It no longer surprises me when I meet someone and instantly think “Yep, I want to get to know you better.” It’s also no longer surprising to me how often this happens.
Today,I walked into a room. It was rather scary.
My legs turned to jelly, my heart raced and my face flushed. Fear split me. I spotted a corner. One of my legs headed for the corner, the other remained frozen in place. I performed an odd pirouette, smiled at the one person I knew and said “Hi, how are you?”
And so began my training as a contracted salesperson.
One of the very first things I learnt was the value of self worth. It is a crucial concept of a closed sale: I have to be more than just the stereotype of a salesperson.
Self worth is self confidence. And I don’t have much – which is more than none.
I hate writing “abouts”. Even with my books: I can write a 10 000 word story in a week, but I can’t write a good synopsis. Like the rest of my life, it seems my books have all the good stuff in them whilst I modestly say ” I have no experiences.” and expect people to listen.
That is stupid.
I realised I needed to gain confidence. So I asked people how.
Someone answered “change your perspective”. Apparently, I told Her the same thing earlier this year.
A friend commented previously saying “Your self esteem is yours, don’t let other people’s actions devalue the way you see your self. Be the person you admire, not who somebody else admires.”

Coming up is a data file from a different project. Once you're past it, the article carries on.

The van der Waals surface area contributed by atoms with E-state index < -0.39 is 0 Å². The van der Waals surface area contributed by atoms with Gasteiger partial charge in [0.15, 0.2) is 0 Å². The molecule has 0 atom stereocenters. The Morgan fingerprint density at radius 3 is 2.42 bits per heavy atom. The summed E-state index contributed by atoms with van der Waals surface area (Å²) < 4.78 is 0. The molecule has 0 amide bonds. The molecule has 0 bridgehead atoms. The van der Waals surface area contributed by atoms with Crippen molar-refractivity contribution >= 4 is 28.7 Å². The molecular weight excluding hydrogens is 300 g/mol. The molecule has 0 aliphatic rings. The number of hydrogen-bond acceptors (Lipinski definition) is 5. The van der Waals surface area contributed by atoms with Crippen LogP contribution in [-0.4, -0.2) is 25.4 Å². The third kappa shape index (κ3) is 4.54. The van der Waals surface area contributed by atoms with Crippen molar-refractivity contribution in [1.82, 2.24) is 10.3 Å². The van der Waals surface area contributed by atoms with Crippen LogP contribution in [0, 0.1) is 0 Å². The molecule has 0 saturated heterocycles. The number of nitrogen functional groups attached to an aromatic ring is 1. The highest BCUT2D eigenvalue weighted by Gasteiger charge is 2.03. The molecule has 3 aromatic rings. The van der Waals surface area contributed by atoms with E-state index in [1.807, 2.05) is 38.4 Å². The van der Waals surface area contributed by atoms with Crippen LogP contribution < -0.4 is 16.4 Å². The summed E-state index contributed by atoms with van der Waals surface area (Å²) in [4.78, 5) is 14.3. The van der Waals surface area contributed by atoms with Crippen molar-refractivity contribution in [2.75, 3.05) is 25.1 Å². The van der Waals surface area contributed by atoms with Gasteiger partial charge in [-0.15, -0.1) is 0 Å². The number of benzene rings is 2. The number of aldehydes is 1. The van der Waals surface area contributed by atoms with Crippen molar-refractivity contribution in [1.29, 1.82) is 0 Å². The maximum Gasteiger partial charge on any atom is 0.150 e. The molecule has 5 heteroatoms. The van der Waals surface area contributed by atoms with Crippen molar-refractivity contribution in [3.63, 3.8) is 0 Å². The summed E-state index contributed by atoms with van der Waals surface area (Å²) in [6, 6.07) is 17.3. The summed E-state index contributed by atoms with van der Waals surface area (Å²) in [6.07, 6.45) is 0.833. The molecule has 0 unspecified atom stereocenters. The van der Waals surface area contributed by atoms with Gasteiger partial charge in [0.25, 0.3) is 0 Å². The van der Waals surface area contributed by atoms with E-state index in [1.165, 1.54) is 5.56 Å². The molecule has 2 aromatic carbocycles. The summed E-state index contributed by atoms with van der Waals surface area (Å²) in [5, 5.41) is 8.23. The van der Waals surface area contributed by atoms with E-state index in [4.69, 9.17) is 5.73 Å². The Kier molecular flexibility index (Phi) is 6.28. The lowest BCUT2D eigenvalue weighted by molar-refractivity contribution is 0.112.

It’s odd how confidence and sales have been on my mind lately. It’s odder that James Altucher’s recent blog post was about sales. How from being a “Sales Snob”, he now sees everything as sales. We don’t like it because we give it a shit connotation.
My lack of self-confidence comes from believing I have nothing to offer. This is not true.
I’ve written a book or two. There’s enough of you reading this to tell me my blogging is good. I blogged about hitting on girls and dealing with shitty circumstances and people loved it. I’ve lived through – and forgiven – huge family issues. I’ve moved countries. I’ve driven over 20 different cars. I’ve studied more maths courses than your average graduate. I’ve been a developer. I’ve been a team leader. I’ve been a driver. I’ve read – and commented on – the entire bible. I’ve slept with seven wonderful women, many prostitutes and been in a three-way relationship. I’ve been an analyst. I’ve been a mechanic. I’ve researched so much theology I can’t ever be a christian. I love christmas myths.
And I’m only 25.
Whilst none of these uniquely or collaboratively give me the skills to be a salesperson, they do give me something: worth. It may not be a lot in some peoples’ eyes, but I don’t think that’s the point.
I think the point is simply that by saying I have nothing to give, I give everything I’ve done the sum total of nothing. By realising, instead, that I have something to give, I give myself something worthwhile.